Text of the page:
One evening Darren told his mother an edited version of what had been happening. She went to the presbytery and knocked, accompanied by Darren’s aunt. Phyllis Hamilton answered and denied Walsh was inside. The mother insisted he must be in as his car was there. They thought they had seen him at a window. Phyllis Hamilton went inside and Walsh came to the door. He denied everything.
As Prof Browne puts it, in the victim impact report, “then knowing the game was up, Walsh stopped abusing D altogether and terminated their relationship”.
Walsh spent eight years trying to stop his trial in this case, exhausting the judicial review process. He failed. He had failed similarly in another case in 1997. That time, after another round-the-houses judicial review process, also under free legal aid, he pleaded guilty and served time.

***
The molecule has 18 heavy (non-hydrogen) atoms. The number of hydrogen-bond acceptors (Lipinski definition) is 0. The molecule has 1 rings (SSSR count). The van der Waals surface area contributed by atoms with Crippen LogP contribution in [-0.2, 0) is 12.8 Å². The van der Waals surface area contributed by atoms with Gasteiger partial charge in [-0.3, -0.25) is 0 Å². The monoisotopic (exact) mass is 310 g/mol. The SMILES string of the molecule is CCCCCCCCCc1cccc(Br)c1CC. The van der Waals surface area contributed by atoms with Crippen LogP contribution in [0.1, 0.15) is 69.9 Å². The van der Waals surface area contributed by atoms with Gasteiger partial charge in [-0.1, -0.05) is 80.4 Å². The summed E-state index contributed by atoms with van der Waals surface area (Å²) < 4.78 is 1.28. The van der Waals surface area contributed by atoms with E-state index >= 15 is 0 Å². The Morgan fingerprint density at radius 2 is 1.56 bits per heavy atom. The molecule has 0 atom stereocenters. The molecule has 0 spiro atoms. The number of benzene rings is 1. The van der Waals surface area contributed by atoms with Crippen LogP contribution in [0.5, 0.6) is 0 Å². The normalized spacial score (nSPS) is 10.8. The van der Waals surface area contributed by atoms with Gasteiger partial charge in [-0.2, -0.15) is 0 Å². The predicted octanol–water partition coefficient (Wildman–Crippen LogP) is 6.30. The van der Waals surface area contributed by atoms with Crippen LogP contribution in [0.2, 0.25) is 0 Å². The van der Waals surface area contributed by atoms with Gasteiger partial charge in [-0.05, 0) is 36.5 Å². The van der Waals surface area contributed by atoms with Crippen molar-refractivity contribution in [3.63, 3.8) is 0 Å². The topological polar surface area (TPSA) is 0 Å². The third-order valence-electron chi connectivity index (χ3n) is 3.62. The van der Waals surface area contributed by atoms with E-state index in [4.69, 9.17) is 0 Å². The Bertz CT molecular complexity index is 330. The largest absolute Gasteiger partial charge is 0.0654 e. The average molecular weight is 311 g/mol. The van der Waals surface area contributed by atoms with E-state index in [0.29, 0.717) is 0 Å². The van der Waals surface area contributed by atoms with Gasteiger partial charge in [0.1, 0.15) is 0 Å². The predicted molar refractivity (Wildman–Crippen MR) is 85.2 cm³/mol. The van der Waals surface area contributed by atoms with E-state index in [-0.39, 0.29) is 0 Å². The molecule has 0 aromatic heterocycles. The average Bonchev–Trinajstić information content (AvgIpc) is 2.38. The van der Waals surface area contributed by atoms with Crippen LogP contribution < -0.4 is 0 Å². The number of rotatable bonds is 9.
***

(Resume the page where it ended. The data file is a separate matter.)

But he forced the December 2010 trial involving Darren McGavin, denying all charges. The jury found him guilty, unanimously, after just 94 minutes and on the 13 counts.
Tony Walsh was born in 1954 and ordained in 1978. Even as a seminarian at Dublin’s Clonliffe College, as emerged years later, he abused children and at the home of another abuser, Fr Noel Reynolds, to whose house he had a key.
In July 1978, two days after Walsh took up his first appointment as a curate in Ballyfermot, a complaint was received in Archbishop’s House that he had sexually abused an eight-year-old boy. That was alleged to have taken place in June 1978 at Fr Reynolds’s house.
The next complaint was in 1979 when a mother went to the parish priest of Ballyfermot, the late Canon Val Rogers. Fr Cleary was despatched to educate the woman’s son on male sexuality. In 1985, Canon Rogers admitted this case had been “hushed up”.